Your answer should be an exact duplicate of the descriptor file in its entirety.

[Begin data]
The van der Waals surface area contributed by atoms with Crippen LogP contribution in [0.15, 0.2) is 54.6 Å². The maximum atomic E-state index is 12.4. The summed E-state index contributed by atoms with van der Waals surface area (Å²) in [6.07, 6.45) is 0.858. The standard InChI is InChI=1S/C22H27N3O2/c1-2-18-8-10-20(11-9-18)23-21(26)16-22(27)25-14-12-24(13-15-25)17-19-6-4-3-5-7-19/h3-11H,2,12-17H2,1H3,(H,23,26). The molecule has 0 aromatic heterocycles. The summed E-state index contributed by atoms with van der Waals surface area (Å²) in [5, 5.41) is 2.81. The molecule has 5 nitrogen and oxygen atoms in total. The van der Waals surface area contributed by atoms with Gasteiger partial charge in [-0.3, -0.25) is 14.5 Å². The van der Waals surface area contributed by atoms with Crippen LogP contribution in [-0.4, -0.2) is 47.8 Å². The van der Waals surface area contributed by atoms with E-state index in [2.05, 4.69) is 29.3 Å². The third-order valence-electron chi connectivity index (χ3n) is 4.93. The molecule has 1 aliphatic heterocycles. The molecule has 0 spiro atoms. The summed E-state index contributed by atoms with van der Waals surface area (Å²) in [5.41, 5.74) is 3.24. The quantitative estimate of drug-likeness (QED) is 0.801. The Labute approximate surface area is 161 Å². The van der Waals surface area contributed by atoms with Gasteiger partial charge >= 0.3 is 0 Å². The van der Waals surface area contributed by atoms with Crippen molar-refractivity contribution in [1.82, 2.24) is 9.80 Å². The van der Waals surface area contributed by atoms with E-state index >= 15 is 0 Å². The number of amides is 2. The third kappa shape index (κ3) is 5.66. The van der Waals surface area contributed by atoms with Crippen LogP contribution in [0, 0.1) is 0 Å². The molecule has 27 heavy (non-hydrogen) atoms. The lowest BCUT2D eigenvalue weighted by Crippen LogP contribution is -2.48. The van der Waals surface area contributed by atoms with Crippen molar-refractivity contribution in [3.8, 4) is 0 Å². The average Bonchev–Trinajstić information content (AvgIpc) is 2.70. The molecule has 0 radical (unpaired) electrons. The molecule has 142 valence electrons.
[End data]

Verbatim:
The van der Waals surface area contributed by atoms with Crippen LogP contribution in [0.15, 0.2) is 54.6 Å². The maximum atomic E-state index is 12.4. The summed E-state index contributed by atoms with van der Waals surface area (Å²) in [6.07, 6.45) is 0.858. The standard InChI is InChI=1S/C22H27N3O2/c1-2-18-8-10-20(11-9-18)23-21(26)16-22(27)25-14-12-24(13-15-25)17-19-6-4-3-5-7-19/h3-11H,2,12-17H2,1H3,(H,23,26). The molecule has 0 aromatic heterocycles. The summed E-state index contributed by atoms with van der Waals surface area (Å²) in [5, 5.41) is 2.81. The molecule has 5 nitrogen and oxygen atoms in total. The van der Waals surface area contributed by atoms with Gasteiger partial charge in [-0.3, -0.25) is 14.5 Å². The van der Waals surface area contributed by atoms with Crippen LogP contribution in [-0.4, -0.2) is 47.8 Å². The van der Waals surface area contributed by atoms with E-state index in [2.05, 4.69) is 29.3 Å². The third-order valence-electron chi connectivity index (χ3n) is 4.93. The molecule has 1 aliphatic heterocycles. The molecule has 0 spiro atoms. The summed E-state index contributed by atoms with van der Waals surface area (Å²) in [5.41, 5.74) is 3.24. The quantitative estimate of drug-likeness (QED) is 0.801. The Labute approximate surface area is 161 Å². The van der Waals surface area contributed by atoms with Gasteiger partial charge >= 0.3 is 0 Å². The van der Waals surface area contributed by atoms with Crippen molar-refractivity contribution in [1.82, 2.24) is 9.80 Å². The van der Waals surface area contributed by atoms with E-state index >= 15 is 0 Å². The number of amides is 2. The third kappa shape index (κ3) is 5.66. The van der Waals surface area contributed by atoms with Crippen LogP contribution in [0, 0.1) is 0 Å². The molecule has 27 heavy (non-hydrogen) atoms. The lowest BCUT2D eigenvalue weighted by Crippen LogP contribution is -2.48. The van der Waals surface area contributed by atoms with Crippen molar-refractivity contribution in [3.8, 4) is 0 Å². The average Bonchev–Trinajstić information content (AvgIpc) is 2.70. The molecule has 0 radical (unpaired) electrons. The molecule has 142 valence electrons.